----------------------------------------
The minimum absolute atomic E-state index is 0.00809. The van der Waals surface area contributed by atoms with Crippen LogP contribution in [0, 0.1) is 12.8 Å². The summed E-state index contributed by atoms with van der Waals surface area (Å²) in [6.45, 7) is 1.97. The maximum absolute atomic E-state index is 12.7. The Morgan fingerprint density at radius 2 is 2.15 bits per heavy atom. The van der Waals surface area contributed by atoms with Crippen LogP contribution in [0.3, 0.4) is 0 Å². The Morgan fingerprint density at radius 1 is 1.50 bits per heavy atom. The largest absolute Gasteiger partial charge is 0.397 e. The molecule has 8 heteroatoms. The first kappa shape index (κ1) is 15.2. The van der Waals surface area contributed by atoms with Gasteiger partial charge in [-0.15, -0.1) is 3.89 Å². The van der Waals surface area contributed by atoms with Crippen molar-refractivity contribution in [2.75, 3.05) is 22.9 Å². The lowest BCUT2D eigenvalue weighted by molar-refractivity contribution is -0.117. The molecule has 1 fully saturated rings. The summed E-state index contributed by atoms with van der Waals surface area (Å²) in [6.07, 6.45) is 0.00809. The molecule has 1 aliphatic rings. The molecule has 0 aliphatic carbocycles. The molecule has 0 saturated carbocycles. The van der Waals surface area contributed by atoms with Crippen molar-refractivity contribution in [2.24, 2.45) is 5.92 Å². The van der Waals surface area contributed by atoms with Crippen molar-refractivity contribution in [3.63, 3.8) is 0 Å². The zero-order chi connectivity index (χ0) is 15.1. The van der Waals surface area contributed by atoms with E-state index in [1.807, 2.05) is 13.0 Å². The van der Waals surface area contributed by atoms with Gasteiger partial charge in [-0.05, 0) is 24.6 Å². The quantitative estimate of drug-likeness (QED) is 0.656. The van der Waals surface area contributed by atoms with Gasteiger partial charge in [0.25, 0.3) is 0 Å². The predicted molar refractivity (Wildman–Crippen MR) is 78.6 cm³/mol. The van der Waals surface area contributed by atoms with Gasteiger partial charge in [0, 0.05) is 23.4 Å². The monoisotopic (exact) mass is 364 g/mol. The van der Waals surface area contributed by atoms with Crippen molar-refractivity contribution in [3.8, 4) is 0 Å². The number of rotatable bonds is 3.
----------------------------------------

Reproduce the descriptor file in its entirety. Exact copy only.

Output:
The minimum absolute atomic E-state index is 0.00809. The van der Waals surface area contributed by atoms with Crippen LogP contribution in [0, 0.1) is 12.8 Å². The summed E-state index contributed by atoms with van der Waals surface area (Å²) in [6.45, 7) is 1.97. The maximum absolute atomic E-state index is 12.7. The Morgan fingerprint density at radius 2 is 2.15 bits per heavy atom. The van der Waals surface area contributed by atoms with Crippen LogP contribution in [0.3, 0.4) is 0 Å². The Morgan fingerprint density at radius 1 is 1.50 bits per heavy atom. The largest absolute Gasteiger partial charge is 0.397 e. The molecule has 8 heteroatoms. The first kappa shape index (κ1) is 15.2. The van der Waals surface area contributed by atoms with Gasteiger partial charge in [-0.15, -0.1) is 3.89 Å². The van der Waals surface area contributed by atoms with Crippen molar-refractivity contribution in [2.75, 3.05) is 22.9 Å². The lowest BCUT2D eigenvalue weighted by molar-refractivity contribution is -0.117. The molecule has 1 fully saturated rings. The summed E-state index contributed by atoms with van der Waals surface area (Å²) in [6.07, 6.45) is 0.00809. The molecule has 1 aliphatic rings. The molecule has 0 aliphatic carbocycles. The molecule has 0 saturated carbocycles. The van der Waals surface area contributed by atoms with Crippen molar-refractivity contribution in [2.24, 2.45) is 5.92 Å². The van der Waals surface area contributed by atoms with Crippen molar-refractivity contribution in [3.63, 3.8) is 0 Å². The zero-order chi connectivity index (χ0) is 15.1. The van der Waals surface area contributed by atoms with E-state index in [1.807, 2.05) is 13.0 Å². The van der Waals surface area contributed by atoms with Gasteiger partial charge in [-0.05, 0) is 24.6 Å². The quantitative estimate of drug-likeness (QED) is 0.656. The van der Waals surface area contributed by atoms with Gasteiger partial charge in [0.25, 0.3) is 0 Å². The predicted molar refractivity (Wildman–Crippen MR) is 78.6 cm³/mol. The van der Waals surface area contributed by atoms with Gasteiger partial charge in [0, 0.05) is 23.4 Å². The monoisotopic (exact) mass is 364 g/mol. The van der Waals surface area contributed by atoms with Crippen molar-refractivity contribution in [3.8, 4) is 0 Å². The number of rotatable bonds is 3.